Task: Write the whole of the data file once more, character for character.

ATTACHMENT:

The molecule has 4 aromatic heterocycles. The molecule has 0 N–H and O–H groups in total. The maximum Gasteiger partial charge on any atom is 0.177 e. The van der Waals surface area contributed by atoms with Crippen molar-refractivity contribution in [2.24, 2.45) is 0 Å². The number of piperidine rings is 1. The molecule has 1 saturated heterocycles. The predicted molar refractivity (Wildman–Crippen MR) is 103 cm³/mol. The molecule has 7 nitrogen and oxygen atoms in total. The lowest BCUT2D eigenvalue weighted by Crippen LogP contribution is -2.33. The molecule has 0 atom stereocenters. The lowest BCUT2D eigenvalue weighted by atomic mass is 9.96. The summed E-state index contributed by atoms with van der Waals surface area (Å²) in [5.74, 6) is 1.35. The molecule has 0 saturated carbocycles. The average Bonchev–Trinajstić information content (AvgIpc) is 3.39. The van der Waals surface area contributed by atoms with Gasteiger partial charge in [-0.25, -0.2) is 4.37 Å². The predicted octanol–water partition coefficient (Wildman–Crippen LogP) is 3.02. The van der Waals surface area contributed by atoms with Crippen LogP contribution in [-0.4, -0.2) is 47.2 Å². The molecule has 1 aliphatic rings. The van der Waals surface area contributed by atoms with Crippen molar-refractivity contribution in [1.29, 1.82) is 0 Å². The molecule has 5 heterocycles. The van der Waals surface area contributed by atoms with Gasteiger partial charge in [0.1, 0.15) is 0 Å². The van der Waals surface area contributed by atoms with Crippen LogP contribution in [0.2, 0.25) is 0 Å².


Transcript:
The molecule has 4 aromatic heterocycles. The molecule has 0 N–H and O–H groups in total. The maximum Gasteiger partial charge on any atom is 0.177 e. The van der Waals surface area contributed by atoms with Crippen molar-refractivity contribution in [2.24, 2.45) is 0 Å². The number of piperidine rings is 1. The molecule has 1 saturated heterocycles. The predicted molar refractivity (Wildman–Crippen MR) is 103 cm³/mol. The molecule has 7 nitrogen and oxygen atoms in total. The lowest BCUT2D eigenvalue weighted by Crippen LogP contribution is -2.33. The molecule has 0 atom stereocenters. The lowest BCUT2D eigenvalue weighted by atomic mass is 9.96. The summed E-state index contributed by atoms with van der Waals surface area (Å²) in [5.74, 6) is 1.35. The molecule has 0 saturated carbocycles. The average Bonchev–Trinajstić information content (AvgIpc) is 3.39. The van der Waals surface area contributed by atoms with Gasteiger partial charge in [-0.25, -0.2) is 4.37 Å². The predicted octanol–water partition coefficient (Wildman–Crippen LogP) is 3.02. The van der Waals surface area contributed by atoms with Crippen LogP contribution in [-0.4, -0.2) is 47.2 Å². The molecule has 1 aliphatic rings. The van der Waals surface area contributed by atoms with Crippen molar-refractivity contribution in [1.29, 1.82) is 0 Å². The molecule has 5 heterocycles. The van der Waals surface area contributed by atoms with Gasteiger partial charge in [0.1, 0.15) is 0 Å². The van der Waals surface area contributed by atoms with Crippen LogP contribution in [0.2, 0.25) is 0 Å².